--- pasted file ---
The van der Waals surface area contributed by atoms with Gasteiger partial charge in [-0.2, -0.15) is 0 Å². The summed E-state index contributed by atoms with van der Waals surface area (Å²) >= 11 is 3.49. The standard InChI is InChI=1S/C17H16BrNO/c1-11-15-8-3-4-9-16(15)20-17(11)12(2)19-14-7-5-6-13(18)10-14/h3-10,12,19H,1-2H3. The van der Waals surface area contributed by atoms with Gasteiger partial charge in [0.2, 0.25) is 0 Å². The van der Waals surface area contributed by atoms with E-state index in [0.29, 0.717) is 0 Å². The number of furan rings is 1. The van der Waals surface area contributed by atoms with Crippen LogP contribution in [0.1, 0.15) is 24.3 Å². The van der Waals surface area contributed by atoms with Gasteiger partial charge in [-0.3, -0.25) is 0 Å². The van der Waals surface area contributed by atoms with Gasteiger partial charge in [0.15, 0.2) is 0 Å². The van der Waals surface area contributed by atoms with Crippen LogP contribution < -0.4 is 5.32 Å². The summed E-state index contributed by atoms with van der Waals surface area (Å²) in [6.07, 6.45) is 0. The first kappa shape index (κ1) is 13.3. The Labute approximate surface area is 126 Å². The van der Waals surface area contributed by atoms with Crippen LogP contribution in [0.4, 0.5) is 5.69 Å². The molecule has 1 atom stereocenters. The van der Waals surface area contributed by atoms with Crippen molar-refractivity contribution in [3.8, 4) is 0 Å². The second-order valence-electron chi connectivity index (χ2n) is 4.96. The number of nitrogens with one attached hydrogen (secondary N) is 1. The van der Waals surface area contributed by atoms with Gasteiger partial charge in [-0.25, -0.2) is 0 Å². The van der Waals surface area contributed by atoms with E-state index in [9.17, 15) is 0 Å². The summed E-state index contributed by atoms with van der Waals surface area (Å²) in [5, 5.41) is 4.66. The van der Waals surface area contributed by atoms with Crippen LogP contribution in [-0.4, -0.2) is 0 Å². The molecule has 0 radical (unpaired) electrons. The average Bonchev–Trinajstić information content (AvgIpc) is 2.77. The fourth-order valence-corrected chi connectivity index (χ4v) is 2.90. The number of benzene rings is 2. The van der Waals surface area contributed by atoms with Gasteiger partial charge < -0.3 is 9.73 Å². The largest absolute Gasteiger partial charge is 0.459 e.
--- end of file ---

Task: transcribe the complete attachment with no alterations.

The van der Waals surface area contributed by atoms with Gasteiger partial charge in [-0.2, -0.15) is 0 Å². The summed E-state index contributed by atoms with van der Waals surface area (Å²) >= 11 is 3.49. The standard InChI is InChI=1S/C17H16BrNO/c1-11-15-8-3-4-9-16(15)20-17(11)12(2)19-14-7-5-6-13(18)10-14/h3-10,12,19H,1-2H3. The van der Waals surface area contributed by atoms with Gasteiger partial charge in [0.2, 0.25) is 0 Å². The van der Waals surface area contributed by atoms with E-state index in [0.29, 0.717) is 0 Å². The number of furan rings is 1. The van der Waals surface area contributed by atoms with Crippen LogP contribution in [0.1, 0.15) is 24.3 Å². The van der Waals surface area contributed by atoms with Gasteiger partial charge in [-0.3, -0.25) is 0 Å². The van der Waals surface area contributed by atoms with Gasteiger partial charge in [0.15, 0.2) is 0 Å². The van der Waals surface area contributed by atoms with Crippen LogP contribution < -0.4 is 5.32 Å². The summed E-state index contributed by atoms with van der Waals surface area (Å²) in [6.07, 6.45) is 0. The first kappa shape index (κ1) is 13.3. The Labute approximate surface area is 126 Å². The van der Waals surface area contributed by atoms with Crippen LogP contribution in [0.4, 0.5) is 5.69 Å². The molecule has 1 atom stereocenters. The van der Waals surface area contributed by atoms with Crippen molar-refractivity contribution in [3.8, 4) is 0 Å². The second-order valence-electron chi connectivity index (χ2n) is 4.96. The number of nitrogens with one attached hydrogen (secondary N) is 1. The van der Waals surface area contributed by atoms with Gasteiger partial charge in [-0.25, -0.2) is 0 Å². The van der Waals surface area contributed by atoms with E-state index in [9.17, 15) is 0 Å². The summed E-state index contributed by atoms with van der Waals surface area (Å²) in [5, 5.41) is 4.66. The van der Waals surface area contributed by atoms with Crippen LogP contribution in [-0.4, -0.2) is 0 Å². The molecule has 0 radical (unpaired) electrons. The average Bonchev–Trinajstić information content (AvgIpc) is 2.77. The fourth-order valence-corrected chi connectivity index (χ4v) is 2.90. The number of benzene rings is 2. The van der Waals surface area contributed by atoms with Gasteiger partial charge < -0.3 is 9.73 Å². The largest absolute Gasteiger partial charge is 0.459 e.